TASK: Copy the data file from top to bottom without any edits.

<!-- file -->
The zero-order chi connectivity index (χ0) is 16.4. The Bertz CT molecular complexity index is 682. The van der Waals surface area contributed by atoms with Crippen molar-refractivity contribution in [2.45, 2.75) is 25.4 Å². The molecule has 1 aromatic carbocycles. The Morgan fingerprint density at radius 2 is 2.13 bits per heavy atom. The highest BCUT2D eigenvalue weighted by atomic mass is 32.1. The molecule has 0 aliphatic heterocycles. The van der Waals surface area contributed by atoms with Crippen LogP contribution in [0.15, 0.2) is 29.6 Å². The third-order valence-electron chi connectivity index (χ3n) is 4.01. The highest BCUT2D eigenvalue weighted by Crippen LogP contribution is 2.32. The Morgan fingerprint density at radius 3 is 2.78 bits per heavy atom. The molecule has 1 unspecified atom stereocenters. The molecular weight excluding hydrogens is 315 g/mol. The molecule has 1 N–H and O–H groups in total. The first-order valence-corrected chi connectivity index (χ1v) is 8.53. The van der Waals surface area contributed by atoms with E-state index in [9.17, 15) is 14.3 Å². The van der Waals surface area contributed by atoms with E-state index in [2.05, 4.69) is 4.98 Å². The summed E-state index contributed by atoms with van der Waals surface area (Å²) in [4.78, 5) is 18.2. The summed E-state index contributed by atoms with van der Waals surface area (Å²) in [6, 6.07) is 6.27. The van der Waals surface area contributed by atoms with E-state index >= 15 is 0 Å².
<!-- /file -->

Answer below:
The zero-order chi connectivity index (χ0) is 16.4. The Bertz CT molecular complexity index is 682. The van der Waals surface area contributed by atoms with Crippen molar-refractivity contribution in [2.45, 2.75) is 25.4 Å². The molecule has 1 aromatic carbocycles. The Morgan fingerprint density at radius 2 is 2.13 bits per heavy atom. The highest BCUT2D eigenvalue weighted by atomic mass is 32.1. The molecule has 0 aliphatic heterocycles. The van der Waals surface area contributed by atoms with Crippen LogP contribution in [0.15, 0.2) is 29.6 Å². The third-order valence-electron chi connectivity index (χ3n) is 4.01. The highest BCUT2D eigenvalue weighted by Crippen LogP contribution is 2.32. The Morgan fingerprint density at radius 3 is 2.78 bits per heavy atom. The molecule has 1 unspecified atom stereocenters. The molecular weight excluding hydrogens is 315 g/mol. The molecule has 1 N–H and O–H groups in total. The first-order valence-corrected chi connectivity index (χ1v) is 8.53. The van der Waals surface area contributed by atoms with E-state index in [9.17, 15) is 14.3 Å². The van der Waals surface area contributed by atoms with E-state index in [2.05, 4.69) is 4.98 Å². The summed E-state index contributed by atoms with van der Waals surface area (Å²) in [4.78, 5) is 18.2. The summed E-state index contributed by atoms with van der Waals surface area (Å²) in [6, 6.07) is 6.27. The van der Waals surface area contributed by atoms with E-state index >= 15 is 0 Å².